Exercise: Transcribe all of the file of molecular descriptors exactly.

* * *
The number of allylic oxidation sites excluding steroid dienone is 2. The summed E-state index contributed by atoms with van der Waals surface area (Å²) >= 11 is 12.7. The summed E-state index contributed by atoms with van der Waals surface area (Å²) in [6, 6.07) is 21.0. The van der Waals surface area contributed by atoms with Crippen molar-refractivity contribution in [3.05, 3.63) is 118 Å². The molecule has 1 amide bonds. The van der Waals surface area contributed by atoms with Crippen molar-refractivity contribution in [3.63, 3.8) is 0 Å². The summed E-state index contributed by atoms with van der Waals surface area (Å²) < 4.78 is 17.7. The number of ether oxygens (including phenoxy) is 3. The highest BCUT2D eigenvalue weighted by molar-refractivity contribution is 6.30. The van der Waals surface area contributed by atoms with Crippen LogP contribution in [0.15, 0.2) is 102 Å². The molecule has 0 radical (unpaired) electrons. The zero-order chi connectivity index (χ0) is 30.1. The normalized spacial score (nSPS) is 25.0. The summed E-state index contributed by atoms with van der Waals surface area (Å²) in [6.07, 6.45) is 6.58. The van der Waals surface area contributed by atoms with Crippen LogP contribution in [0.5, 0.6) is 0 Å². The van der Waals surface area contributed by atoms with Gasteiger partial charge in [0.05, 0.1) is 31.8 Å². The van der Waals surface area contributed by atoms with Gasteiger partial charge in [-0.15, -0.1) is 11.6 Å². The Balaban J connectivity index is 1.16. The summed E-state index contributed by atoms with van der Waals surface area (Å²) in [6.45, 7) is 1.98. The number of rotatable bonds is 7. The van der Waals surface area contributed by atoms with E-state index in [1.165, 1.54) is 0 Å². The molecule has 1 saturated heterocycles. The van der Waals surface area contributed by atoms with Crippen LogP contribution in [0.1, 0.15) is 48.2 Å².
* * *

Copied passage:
The number of allylic oxidation sites excluding steroid dienone is 2. The summed E-state index contributed by atoms with van der Waals surface area (Å²) >= 11 is 12.7. The summed E-state index contributed by atoms with van der Waals surface area (Å²) in [6, 6.07) is 21.0. The van der Waals surface area contributed by atoms with Crippen molar-refractivity contribution in [3.05, 3.63) is 118 Å². The molecule has 1 amide bonds. The van der Waals surface area contributed by atoms with Crippen molar-refractivity contribution in [3.63, 3.8) is 0 Å². The summed E-state index contributed by atoms with van der Waals surface area (Å²) < 4.78 is 17.7. The number of ether oxygens (including phenoxy) is 3. The highest BCUT2D eigenvalue weighted by molar-refractivity contribution is 6.30. The van der Waals surface area contributed by atoms with Crippen LogP contribution in [0.15, 0.2) is 102 Å². The molecule has 0 radical (unpaired) electrons. The zero-order chi connectivity index (χ0) is 30.1. The normalized spacial score (nSPS) is 25.0. The summed E-state index contributed by atoms with van der Waals surface area (Å²) in [6.07, 6.45) is 6.58. The van der Waals surface area contributed by atoms with Crippen LogP contribution in [0.5, 0.6) is 0 Å². The van der Waals surface area contributed by atoms with Gasteiger partial charge in [0.05, 0.1) is 31.8 Å². The van der Waals surface area contributed by atoms with Gasteiger partial charge in [-0.15, -0.1) is 11.6 Å². The Balaban J connectivity index is 1.16. The summed E-state index contributed by atoms with van der Waals surface area (Å²) in [6.45, 7) is 1.98. The number of rotatable bonds is 7. The van der Waals surface area contributed by atoms with E-state index in [1.165, 1.54) is 0 Å². The molecule has 1 saturated heterocycles. The van der Waals surface area contributed by atoms with Crippen LogP contribution in [0.1, 0.15) is 48.2 Å².